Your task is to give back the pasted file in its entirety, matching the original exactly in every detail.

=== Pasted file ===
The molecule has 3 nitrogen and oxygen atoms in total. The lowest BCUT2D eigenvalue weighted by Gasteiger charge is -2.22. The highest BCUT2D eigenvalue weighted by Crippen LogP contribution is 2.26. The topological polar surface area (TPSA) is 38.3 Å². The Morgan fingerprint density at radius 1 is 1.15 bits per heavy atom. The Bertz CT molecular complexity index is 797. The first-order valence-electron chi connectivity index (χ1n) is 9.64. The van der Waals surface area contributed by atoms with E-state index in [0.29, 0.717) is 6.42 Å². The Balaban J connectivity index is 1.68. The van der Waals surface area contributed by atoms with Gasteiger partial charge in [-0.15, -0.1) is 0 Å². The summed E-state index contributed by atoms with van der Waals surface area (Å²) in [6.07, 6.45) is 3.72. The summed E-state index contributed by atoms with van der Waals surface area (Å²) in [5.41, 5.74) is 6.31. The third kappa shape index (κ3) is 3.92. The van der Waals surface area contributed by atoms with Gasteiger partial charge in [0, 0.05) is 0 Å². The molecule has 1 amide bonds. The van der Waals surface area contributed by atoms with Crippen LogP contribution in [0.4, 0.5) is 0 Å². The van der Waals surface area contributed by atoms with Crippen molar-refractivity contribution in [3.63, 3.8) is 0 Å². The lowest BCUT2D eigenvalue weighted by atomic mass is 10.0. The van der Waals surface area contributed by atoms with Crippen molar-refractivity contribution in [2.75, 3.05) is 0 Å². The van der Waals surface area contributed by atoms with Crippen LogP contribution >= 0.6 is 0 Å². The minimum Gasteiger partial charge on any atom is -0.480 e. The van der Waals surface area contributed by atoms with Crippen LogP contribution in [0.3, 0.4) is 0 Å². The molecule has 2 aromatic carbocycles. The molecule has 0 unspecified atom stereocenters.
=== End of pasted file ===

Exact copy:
The molecule has 3 nitrogen and oxygen atoms in total. The lowest BCUT2D eigenvalue weighted by Gasteiger charge is -2.22. The highest BCUT2D eigenvalue weighted by Crippen LogP contribution is 2.26. The topological polar surface area (TPSA) is 38.3 Å². The Morgan fingerprint density at radius 1 is 1.15 bits per heavy atom. The Bertz CT molecular complexity index is 797. The first-order valence-electron chi connectivity index (χ1n) is 9.64. The van der Waals surface area contributed by atoms with E-state index in [0.29, 0.717) is 6.42 Å². The Balaban J connectivity index is 1.68. The van der Waals surface area contributed by atoms with Gasteiger partial charge in [-0.15, -0.1) is 0 Å². The summed E-state index contributed by atoms with van der Waals surface area (Å²) in [6.07, 6.45) is 3.72. The summed E-state index contributed by atoms with van der Waals surface area (Å²) in [5.41, 5.74) is 6.31. The third kappa shape index (κ3) is 3.92. The van der Waals surface area contributed by atoms with Gasteiger partial charge in [0, 0.05) is 0 Å². The molecule has 1 amide bonds. The van der Waals surface area contributed by atoms with Crippen LogP contribution in [0.4, 0.5) is 0 Å². The van der Waals surface area contributed by atoms with Crippen molar-refractivity contribution in [3.63, 3.8) is 0 Å². The lowest BCUT2D eigenvalue weighted by atomic mass is 10.0. The van der Waals surface area contributed by atoms with Crippen molar-refractivity contribution in [2.75, 3.05) is 0 Å². The van der Waals surface area contributed by atoms with Crippen LogP contribution >= 0.6 is 0 Å². The minimum Gasteiger partial charge on any atom is -0.480 e. The van der Waals surface area contributed by atoms with Crippen LogP contribution in [0.3, 0.4) is 0 Å². The molecule has 2 aromatic carbocycles. The molecule has 0 unspecified atom stereocenters.